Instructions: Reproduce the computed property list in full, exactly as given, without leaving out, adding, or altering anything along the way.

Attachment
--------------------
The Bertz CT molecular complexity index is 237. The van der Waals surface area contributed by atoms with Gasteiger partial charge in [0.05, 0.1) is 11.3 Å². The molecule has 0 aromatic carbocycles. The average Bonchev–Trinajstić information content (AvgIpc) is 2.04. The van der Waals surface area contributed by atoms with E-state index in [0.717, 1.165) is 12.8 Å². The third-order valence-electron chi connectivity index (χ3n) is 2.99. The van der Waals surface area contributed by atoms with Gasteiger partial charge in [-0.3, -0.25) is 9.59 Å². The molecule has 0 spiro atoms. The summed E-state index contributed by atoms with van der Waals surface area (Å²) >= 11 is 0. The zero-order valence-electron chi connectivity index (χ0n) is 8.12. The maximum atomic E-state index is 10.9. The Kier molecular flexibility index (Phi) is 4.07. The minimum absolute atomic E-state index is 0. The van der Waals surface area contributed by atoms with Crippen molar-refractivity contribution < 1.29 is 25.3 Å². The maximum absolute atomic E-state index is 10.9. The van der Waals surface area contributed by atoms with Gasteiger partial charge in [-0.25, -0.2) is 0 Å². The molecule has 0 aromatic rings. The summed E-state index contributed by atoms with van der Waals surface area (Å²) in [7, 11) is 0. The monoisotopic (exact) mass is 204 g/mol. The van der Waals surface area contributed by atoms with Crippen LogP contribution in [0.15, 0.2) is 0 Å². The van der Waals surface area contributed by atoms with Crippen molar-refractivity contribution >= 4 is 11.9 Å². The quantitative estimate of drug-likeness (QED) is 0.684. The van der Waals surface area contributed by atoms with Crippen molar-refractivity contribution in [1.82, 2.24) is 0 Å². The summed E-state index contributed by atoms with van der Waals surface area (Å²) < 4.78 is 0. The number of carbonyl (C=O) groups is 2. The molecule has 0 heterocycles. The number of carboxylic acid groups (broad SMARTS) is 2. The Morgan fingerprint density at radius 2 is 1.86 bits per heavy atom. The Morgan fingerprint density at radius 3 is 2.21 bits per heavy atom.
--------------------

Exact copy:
The Bertz CT molecular complexity index is 237. The van der Waals surface area contributed by atoms with Gasteiger partial charge in [0.05, 0.1) is 11.3 Å². The molecule has 0 aromatic carbocycles. The average Bonchev–Trinajstić information content (AvgIpc) is 2.04. The van der Waals surface area contributed by atoms with E-state index in [0.717, 1.165) is 12.8 Å². The third-order valence-electron chi connectivity index (χ3n) is 2.99. The van der Waals surface area contributed by atoms with Gasteiger partial charge in [-0.3, -0.25) is 9.59 Å². The molecule has 0 spiro atoms. The summed E-state index contributed by atoms with van der Waals surface area (Å²) >= 11 is 0. The zero-order valence-electron chi connectivity index (χ0n) is 8.12. The maximum atomic E-state index is 10.9. The Kier molecular flexibility index (Phi) is 4.07. The minimum absolute atomic E-state index is 0. The van der Waals surface area contributed by atoms with Crippen molar-refractivity contribution < 1.29 is 25.3 Å². The maximum absolute atomic E-state index is 10.9. The van der Waals surface area contributed by atoms with Gasteiger partial charge in [-0.25, -0.2) is 0 Å². The molecule has 0 aromatic rings. The summed E-state index contributed by atoms with van der Waals surface area (Å²) in [7, 11) is 0. The monoisotopic (exact) mass is 204 g/mol. The van der Waals surface area contributed by atoms with Crippen LogP contribution in [0.15, 0.2) is 0 Å². The van der Waals surface area contributed by atoms with Crippen molar-refractivity contribution >= 4 is 11.9 Å². The quantitative estimate of drug-likeness (QED) is 0.684. The van der Waals surface area contributed by atoms with Crippen molar-refractivity contribution in [1.82, 2.24) is 0 Å². The summed E-state index contributed by atoms with van der Waals surface area (Å²) < 4.78 is 0. The number of carbonyl (C=O) groups is 2. The molecule has 0 heterocycles. The number of carboxylic acid groups (broad SMARTS) is 2. The Morgan fingerprint density at radius 2 is 1.86 bits per heavy atom. The Morgan fingerprint density at radius 3 is 2.21 bits per heavy atom.